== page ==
have interpreted Payton to create a two-prong test for determining when an arrest warrant
alone is sufficient to justify entrance into a home: officers must establish a reasonable
basis for believing that the suspect both (1) lived in the residence and (2) could be found
within at the time of entry. Valdez v. McPheters, 172 F.3d 1220, 1225 (10th Cir. 1999).
Mr. Perez-Jacome maintains, however, that Steagald and not Payton is controlling.
In Steagald, the Court held that when there is no reasonable basis for believing the
suspect lives in the residence both a search and an arrest warrant are required to render
the . . . search reasonable. Steagald, 451 U.S. at 222. The Supreme Court based this
holding on the weighty right of presumptively innocent people to be secure in their
homes from unjustified, forcible intrusions by the Government. Id. Nevertheless, the
Steagald Court upheld the validity of Payton. See id. at 221. Whether Steagald or
Payton applies is resolved under the first prong of the Payton test. Gay, 240 F.3d at
The first prong of the Payton test requires that officers have a reasonable basis for

believing that the suspect, in this case Mr. Moreira, lived in the home. The district court
found the agents belief that Mr. Moreira lived at 1814 Bunker to be objectively
reasonable. Based on the record, we agree.
Agents testified at the suppression hearing that the confidential source, Mr. Israel,
informed agents that he had been to the home approximately three times during the past
two or three days and that he believe[d] that Hector Moreira was living at that residence
now. Mr. Israel also told agents that Mr. Moreira referred to the Bunker Avenue
residence as my house on April 29, 2009. Agents also observed Mr. Moreira enter the
home multiple times on April 29, 2006. Finally, the agents reliance on Mr. Israels tip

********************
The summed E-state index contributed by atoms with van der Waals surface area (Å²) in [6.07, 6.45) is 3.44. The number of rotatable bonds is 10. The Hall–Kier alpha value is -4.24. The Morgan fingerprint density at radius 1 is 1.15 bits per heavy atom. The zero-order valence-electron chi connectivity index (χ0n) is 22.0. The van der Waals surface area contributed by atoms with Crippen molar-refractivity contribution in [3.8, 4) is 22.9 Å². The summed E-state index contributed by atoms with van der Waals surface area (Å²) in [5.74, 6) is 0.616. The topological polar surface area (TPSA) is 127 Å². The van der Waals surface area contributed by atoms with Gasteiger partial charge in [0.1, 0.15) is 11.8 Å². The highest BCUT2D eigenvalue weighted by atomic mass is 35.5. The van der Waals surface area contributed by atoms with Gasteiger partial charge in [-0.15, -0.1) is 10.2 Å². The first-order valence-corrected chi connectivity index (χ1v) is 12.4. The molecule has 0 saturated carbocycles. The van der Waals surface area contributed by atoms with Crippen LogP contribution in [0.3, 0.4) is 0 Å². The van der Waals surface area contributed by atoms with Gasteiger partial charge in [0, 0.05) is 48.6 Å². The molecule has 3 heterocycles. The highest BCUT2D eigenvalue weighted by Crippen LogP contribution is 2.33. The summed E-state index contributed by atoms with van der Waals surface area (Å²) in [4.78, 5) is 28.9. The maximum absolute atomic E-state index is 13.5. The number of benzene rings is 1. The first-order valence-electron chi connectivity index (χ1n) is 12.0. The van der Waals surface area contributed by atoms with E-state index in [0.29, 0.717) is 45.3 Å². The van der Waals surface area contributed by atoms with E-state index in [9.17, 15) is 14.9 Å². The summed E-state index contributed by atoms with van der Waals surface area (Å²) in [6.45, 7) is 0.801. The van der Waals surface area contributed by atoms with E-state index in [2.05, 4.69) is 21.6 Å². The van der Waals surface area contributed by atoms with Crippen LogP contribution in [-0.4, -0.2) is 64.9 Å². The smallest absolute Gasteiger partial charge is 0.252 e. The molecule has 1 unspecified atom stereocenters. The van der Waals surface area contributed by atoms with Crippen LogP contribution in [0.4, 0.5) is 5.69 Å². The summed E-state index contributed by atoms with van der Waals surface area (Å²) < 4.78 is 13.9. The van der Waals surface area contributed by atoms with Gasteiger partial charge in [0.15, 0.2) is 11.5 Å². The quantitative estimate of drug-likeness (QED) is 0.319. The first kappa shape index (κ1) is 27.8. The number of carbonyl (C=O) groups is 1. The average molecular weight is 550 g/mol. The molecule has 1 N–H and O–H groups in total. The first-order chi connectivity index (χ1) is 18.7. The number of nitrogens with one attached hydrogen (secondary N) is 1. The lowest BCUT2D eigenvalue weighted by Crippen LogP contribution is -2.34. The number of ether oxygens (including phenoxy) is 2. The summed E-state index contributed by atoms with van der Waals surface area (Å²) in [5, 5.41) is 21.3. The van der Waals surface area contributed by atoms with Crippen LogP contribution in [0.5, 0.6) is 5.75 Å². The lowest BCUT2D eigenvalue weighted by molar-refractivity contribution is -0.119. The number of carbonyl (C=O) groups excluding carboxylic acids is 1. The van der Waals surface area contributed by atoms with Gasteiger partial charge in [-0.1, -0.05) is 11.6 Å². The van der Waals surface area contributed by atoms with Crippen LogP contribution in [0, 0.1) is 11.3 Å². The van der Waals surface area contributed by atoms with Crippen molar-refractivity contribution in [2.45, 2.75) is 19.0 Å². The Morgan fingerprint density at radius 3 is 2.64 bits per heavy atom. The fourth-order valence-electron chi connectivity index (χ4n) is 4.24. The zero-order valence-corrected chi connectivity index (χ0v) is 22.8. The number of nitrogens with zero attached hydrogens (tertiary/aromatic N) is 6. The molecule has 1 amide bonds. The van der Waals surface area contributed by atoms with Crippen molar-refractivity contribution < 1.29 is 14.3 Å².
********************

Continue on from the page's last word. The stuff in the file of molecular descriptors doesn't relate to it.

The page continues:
was reasonable because they were able to verify the information he provided by personal
visits to and surveillance of 1814 Bunker, and they apparently had face-to-face
discussions with Mr. Israel during which they could assess his reputation. See Florida v.
J.L., 529 U.S. 266, 270 (2000) (noting reputation of known informant can be assessed and
informant can be held responsible if allegations turn out to be fabrications).
Because the first prong of the Payton analysis is met, the district court properly
determined that Payton, and not Steagald, is controlling. See Gay, 240 F.3d at 1226.
Furthermore, Mr. Perez-Jacome concedes that the agents reasonably believed that Mr.
Moreira could be found within the home at the time they executed the arrest warrant, and
thus the second prong of the Payton analysis is satisfied. Indeed, agents observed Mr.
Moreira enter the home immediately before they executed the warrant. Therefore, both
prongs of the Payton analysis are met. Because the entry into Mr. Perez-Jacomes home

was lawful under Payton, the district court properly denied Mr. Perez-Jacomes motion to
suppress the evidence found in his home and his statement.
For the foregoing reasons, we AFFIRM the district courts denial of Mr. PerezJacomes motion to suppress.

Deanell Reece Tacha

Circuit Judge